Nataly: Software Executive Leading with Spanish
Professionals across industries and skill levels are sharing the value of language learning
Meet Nataly—a Vice President at public software company HubSpot.
Language learning is helpful at all levels, because it helps you see things in a different way, developing empathy for people from different backgrounds.
Grew Up In: Mason City, Illinois
College: Wartburg College (IA)
Majors/Minors: Spanish & Intercultural Communication
Study Abroad: Three semesters in Ecuador
Additional Experience: Fulbright scholar (sociolinguistics); court-certified interpreter (Spanish)
How do you use your language skills in you work/career?
I’m an executive leading a large, global team at HubSpot, a large public software company with more than 7,000 employees and 150,000 customers in more than 120 countries. My team consists of localization specialists for various languages, project managers, technologists, and other roles. Together, we localize HubSpot software, websites, and other online experiences into many languages. I’ve also led international expansion initiatives and operations at the same company, and I share lessons learned on my blog, Born to be Global.
What is the biggest misconception Americans have about learning languages?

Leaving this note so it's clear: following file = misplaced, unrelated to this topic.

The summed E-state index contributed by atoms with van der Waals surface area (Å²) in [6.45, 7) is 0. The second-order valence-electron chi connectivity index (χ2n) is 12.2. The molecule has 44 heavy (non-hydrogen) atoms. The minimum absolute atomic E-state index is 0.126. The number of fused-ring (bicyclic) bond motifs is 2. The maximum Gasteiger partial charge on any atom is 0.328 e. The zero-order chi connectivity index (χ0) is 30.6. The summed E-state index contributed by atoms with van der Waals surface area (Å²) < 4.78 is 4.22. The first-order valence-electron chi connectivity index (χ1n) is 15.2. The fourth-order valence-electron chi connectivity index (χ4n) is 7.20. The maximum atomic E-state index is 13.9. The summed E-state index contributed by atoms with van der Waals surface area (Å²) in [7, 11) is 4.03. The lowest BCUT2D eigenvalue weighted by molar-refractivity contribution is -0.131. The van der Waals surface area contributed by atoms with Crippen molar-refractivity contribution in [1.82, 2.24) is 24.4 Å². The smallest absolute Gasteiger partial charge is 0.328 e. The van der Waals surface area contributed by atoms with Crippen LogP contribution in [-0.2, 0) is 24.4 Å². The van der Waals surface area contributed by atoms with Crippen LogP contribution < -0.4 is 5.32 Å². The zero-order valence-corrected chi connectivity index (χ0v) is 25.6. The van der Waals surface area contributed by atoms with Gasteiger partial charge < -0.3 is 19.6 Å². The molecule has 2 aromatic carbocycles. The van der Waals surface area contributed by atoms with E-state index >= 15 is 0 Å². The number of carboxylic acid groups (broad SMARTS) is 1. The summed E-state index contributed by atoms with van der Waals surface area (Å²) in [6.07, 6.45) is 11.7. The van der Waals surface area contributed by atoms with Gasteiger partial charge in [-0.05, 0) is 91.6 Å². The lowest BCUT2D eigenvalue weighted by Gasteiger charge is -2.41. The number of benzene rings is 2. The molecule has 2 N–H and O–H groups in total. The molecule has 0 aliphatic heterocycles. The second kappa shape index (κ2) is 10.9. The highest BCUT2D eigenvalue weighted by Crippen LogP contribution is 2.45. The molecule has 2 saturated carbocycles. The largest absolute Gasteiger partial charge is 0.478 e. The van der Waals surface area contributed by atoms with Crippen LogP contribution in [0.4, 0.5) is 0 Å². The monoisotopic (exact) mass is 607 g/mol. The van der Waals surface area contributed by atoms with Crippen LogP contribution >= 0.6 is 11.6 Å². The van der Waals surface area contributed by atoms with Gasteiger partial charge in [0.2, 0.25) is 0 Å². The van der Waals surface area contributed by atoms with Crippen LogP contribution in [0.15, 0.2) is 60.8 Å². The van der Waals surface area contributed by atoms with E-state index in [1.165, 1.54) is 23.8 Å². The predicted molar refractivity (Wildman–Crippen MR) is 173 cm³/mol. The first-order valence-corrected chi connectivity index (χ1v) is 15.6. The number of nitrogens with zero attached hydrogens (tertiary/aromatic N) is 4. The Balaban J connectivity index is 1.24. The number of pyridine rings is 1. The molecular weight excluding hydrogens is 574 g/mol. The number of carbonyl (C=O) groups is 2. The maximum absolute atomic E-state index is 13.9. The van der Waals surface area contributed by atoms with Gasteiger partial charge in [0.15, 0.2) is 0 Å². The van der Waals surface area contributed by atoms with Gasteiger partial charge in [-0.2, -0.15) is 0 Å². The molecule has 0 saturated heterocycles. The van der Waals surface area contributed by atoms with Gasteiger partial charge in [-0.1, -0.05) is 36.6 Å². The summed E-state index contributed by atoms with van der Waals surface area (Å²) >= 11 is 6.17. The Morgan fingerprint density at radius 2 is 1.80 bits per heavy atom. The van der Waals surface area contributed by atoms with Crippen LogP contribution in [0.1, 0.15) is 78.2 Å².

One major misconception is that you have to learn a language fluently for it to have any professional value. Language learning is helpful at all levels, because it helps you see things in a different way, developing empathy for people from different backgrounds. Diversity of thinking is hugely valuable in any business setting. Each bit of language knowledge enables us to relate more to colleagues and customers from an array of backgrounds.
Do you have an interesting, moving, or humorous anecdote featuring your language skills to share?
When I was attending college in Iowa, I spoke Spanish constantly with my friends from Latin America, and rarely spent time with people who weren’t from other countries. One day, a student in the computer lab asked me a question (in English). After I answered, he said, “Wow, your English is really good!” He had assumed I was an international student because he had only heard me speaking Spanish previously. I said, “Thanks! Yours is too.”
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